Another transfer window promises the same old storylines for the North East’s Premier League football clubs.
It is a sign that while the Magpies largely got things right in the summer transfer window, the Black Cats got it spectacularly wrong.
One thing has changed, though. Joe Kinnear was under intense pressure in the last window, but this month the spotlight will shine brightest on his opposite number, Stadium of Light director of football Roberto De Fanti.
Kinnear was castigated for his lack of window work in the summer, while De Fanti was praised for the volume and speed of his recruitment. The mid-season Premier League table has cast those assessments in a different light.
The English fascination with directors of football centres around control. That De Fanti’s first signing of 2014, left-back Marcos Alonso, came straight from Gustavo Poyet’s old Brighton and Hove Albion shopping list suggests the coach is in charge of business. The arrival of Liam Bridcutt and/or Will Buckley from Falmer would only strengthen that view. After the mess De Fanti made last summer, signing 14 players most of whom successive coaches Paolo Di Canio, Kevin Ball and Poyet did not appear to rate, reducing the former agent’s power would be a wise move. Either way, he cannot afford another bad window.
Kinnear is hardly on solid ground either, but he will not be seriously tested until the summer when the time comes to permanently sign Loic Remy or his replacement. For now, another month of inactivity would not be the worst thing in the world, so long as it applies to major outgoings as well as incomings.
As has often been the case at St James’ Park in recent windows, keeping star players like Yohan Cabaye and Tim Krul is as important as adding to them.
A stronger supporting cast would do no harm, however. Alan Pardew can say what he likes in public, but what Newcastle’s manager thinks of his squad was writ large on his Christmas team-sheets. After Wednesday’s 1-0 defeat at West Bromwich Albion, Pardew complained about “heavy legs”, adding “with this programme we’re on you’re always struggling”.
Three games in a week is a big ask, but six of the top eight clubs have started 17 different players to cope with it, whereas Newcastle and Liverpool relied on just 13. It tells you what Pardew thinks of his fringe men. More depth is needed to sustain a European push.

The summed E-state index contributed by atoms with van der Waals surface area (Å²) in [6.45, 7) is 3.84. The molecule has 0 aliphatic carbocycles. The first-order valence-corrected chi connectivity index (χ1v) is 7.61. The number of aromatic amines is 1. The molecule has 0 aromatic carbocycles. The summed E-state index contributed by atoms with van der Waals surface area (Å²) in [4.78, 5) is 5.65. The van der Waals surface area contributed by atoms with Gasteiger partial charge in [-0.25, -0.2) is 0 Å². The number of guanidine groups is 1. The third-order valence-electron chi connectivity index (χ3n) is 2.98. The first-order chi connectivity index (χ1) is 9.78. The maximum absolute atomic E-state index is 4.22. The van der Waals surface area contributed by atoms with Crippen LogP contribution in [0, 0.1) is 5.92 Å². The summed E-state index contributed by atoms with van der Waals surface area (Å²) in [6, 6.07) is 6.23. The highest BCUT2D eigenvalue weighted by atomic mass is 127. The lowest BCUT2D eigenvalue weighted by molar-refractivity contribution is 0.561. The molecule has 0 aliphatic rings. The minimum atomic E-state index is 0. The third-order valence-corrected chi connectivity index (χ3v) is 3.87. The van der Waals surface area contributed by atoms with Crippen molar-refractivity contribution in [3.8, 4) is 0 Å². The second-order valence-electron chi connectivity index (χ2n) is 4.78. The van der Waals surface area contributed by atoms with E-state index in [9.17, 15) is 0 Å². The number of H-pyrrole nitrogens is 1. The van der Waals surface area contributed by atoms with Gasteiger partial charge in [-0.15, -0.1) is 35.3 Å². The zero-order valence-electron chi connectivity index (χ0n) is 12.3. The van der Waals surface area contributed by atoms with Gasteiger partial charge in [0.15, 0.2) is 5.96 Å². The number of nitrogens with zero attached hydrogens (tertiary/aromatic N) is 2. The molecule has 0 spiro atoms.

Jonas Gutierrez, Gabriel Obertan and Sylvain Marveaux’s Tyneside careers seem to be nearing an end, so another winger would provide much-needed options.
Pardew must decide if he can revive Papiss Cisse’s goalscoring instinct, or if the Senegal striker is heading for the same fate. If so, it is better that Newcastle cut their losses and put a bit of money into the transfer pot. Likewise, is there any need to keep Gutierrez, Obertan, Marveaux, Gael Bigirimana and Dan Gosling – who could make his loan at Blackpool permanent – if the manager is reluctant to use them? A loan has been mentioned for Steven Taylor, but with Fabricio Coloccini picking up another injury, it would be risky to let him leave, even temporarily, without getting anyone else in.
With Cisse a shadow of himself, Newcastle already look a striker light, and the lingering fear is that Remy will go looking for greener grass at the end of an impressive season-long loan. West Brom’s Shane Long has been mooted as a possibility but there will be no shortage of suitors. The same can be said of Bafetembi Gomis, whose demands stopped him arriving in the summer. Remy Cabella is another Newcastle have looked at, and while the 23-year-old can play wide, Montpellier have almost exclusively used him centrally, in a Cabaye-style role.
As for Sunderland – what do they not need?
There are too many faults to address mid-season, so Poyet needs to make the “three or four” signings he talks about count. As in the summer, De Fanti has at least been quick off the mark, with Alonso teed up before the window even opened.
Sunderland also need wide players, with neither Adam Johnson nor Emanuele Giaccherini stamping their authority on the season; goalscorers, with Steven Fletcher, Jozy Altidore and Ji Dong-won looking anything but; and another central midfielder more capable of playing the passing football Poyet insists on, and which Sebastian Larsson, Lee Cattermole and Craig Gardner look ill-suited to. Even back-up goalkeeper Keiren Westwood is expected to be out for a couple of months with a shoulder operation.
That Connor Wickham’s loan at Sheffield Wednesday has been extended until late January suggests that for all his recent Championship goals, Poyet does not see the England Under-21 international as the answer to Sunderland’s problems up front.
The trouble is getting them. The Black Cats will hopefully learn the lessons of the summer and avoid players who need time to bed into Premier League football.
No matter how good an attacking player Ignacio Scocco is, Poyet will know from experience how difficult it is for a South American to adjust to English football.
On the other hand, anyone bought in England comes at a high premium. Targets like wingers Shaun Wright-Phillips and Charles N’Zogbia will command hefty wages and relegation rivals Cardiff City, Crystal Palace and perhaps Fulham are likely to throw more money at the problem.
There is bound to be hesitancy on both sides. Good players will be reluctant to join a club staring into the Football League abyss, and owner Ellis Short must be wary of over-spending in case that is where the team ends up. Pardew must just be relieved that for once the transfer window is someone else’s problem.